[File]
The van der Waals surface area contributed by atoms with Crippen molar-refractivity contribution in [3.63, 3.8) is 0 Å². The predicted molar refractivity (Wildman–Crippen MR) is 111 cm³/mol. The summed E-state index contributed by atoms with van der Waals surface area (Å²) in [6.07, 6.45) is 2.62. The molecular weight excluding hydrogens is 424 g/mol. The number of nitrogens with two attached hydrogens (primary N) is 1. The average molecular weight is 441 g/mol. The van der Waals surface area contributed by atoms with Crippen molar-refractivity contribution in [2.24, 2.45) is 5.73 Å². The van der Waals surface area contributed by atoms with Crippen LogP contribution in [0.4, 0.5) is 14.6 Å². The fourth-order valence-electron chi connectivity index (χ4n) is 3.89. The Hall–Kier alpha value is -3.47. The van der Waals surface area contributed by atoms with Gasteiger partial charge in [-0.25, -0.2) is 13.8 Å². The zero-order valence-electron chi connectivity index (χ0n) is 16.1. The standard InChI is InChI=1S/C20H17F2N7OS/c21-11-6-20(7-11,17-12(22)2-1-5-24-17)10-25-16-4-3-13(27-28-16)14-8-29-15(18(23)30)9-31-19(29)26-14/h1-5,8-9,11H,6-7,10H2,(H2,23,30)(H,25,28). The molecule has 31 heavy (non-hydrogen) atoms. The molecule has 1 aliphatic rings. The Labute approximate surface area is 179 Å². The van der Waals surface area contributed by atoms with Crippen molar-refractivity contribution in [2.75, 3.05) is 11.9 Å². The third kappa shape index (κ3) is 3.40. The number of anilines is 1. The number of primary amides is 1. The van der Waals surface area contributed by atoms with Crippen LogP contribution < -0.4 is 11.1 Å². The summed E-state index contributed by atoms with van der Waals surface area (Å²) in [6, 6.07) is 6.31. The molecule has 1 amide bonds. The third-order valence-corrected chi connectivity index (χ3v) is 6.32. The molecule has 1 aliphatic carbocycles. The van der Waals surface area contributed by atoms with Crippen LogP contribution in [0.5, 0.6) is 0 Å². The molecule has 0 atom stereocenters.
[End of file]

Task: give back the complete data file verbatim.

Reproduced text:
The van der Waals surface area contributed by atoms with Crippen molar-refractivity contribution in [3.63, 3.8) is 0 Å². The predicted molar refractivity (Wildman–Crippen MR) is 111 cm³/mol. The summed E-state index contributed by atoms with van der Waals surface area (Å²) in [6.07, 6.45) is 2.62. The molecular weight excluding hydrogens is 424 g/mol. The number of nitrogens with two attached hydrogens (primary N) is 1. The average molecular weight is 441 g/mol. The van der Waals surface area contributed by atoms with Crippen molar-refractivity contribution in [2.24, 2.45) is 5.73 Å². The van der Waals surface area contributed by atoms with Crippen LogP contribution in [0.4, 0.5) is 14.6 Å². The fourth-order valence-electron chi connectivity index (χ4n) is 3.89. The Hall–Kier alpha value is -3.47. The van der Waals surface area contributed by atoms with Gasteiger partial charge in [-0.25, -0.2) is 13.8 Å². The zero-order valence-electron chi connectivity index (χ0n) is 16.1. The standard InChI is InChI=1S/C20H17F2N7OS/c21-11-6-20(7-11,17-12(22)2-1-5-24-17)10-25-16-4-3-13(27-28-16)14-8-29-15(18(23)30)9-31-19(29)26-14/h1-5,8-9,11H,6-7,10H2,(H2,23,30)(H,25,28). The molecule has 31 heavy (non-hydrogen) atoms. The molecule has 1 aliphatic rings. The Labute approximate surface area is 179 Å². The van der Waals surface area contributed by atoms with Crippen molar-refractivity contribution in [2.75, 3.05) is 11.9 Å². The third kappa shape index (κ3) is 3.40. The number of anilines is 1. The number of primary amides is 1. The van der Waals surface area contributed by atoms with Crippen LogP contribution < -0.4 is 11.1 Å². The summed E-state index contributed by atoms with van der Waals surface area (Å²) in [6, 6.07) is 6.31. The molecule has 1 amide bonds. The third-order valence-corrected chi connectivity index (χ3v) is 6.32. The molecule has 1 aliphatic carbocycles. The van der Waals surface area contributed by atoms with Crippen LogP contribution in [0.5, 0.6) is 0 Å². The molecule has 0 atom stereocenters.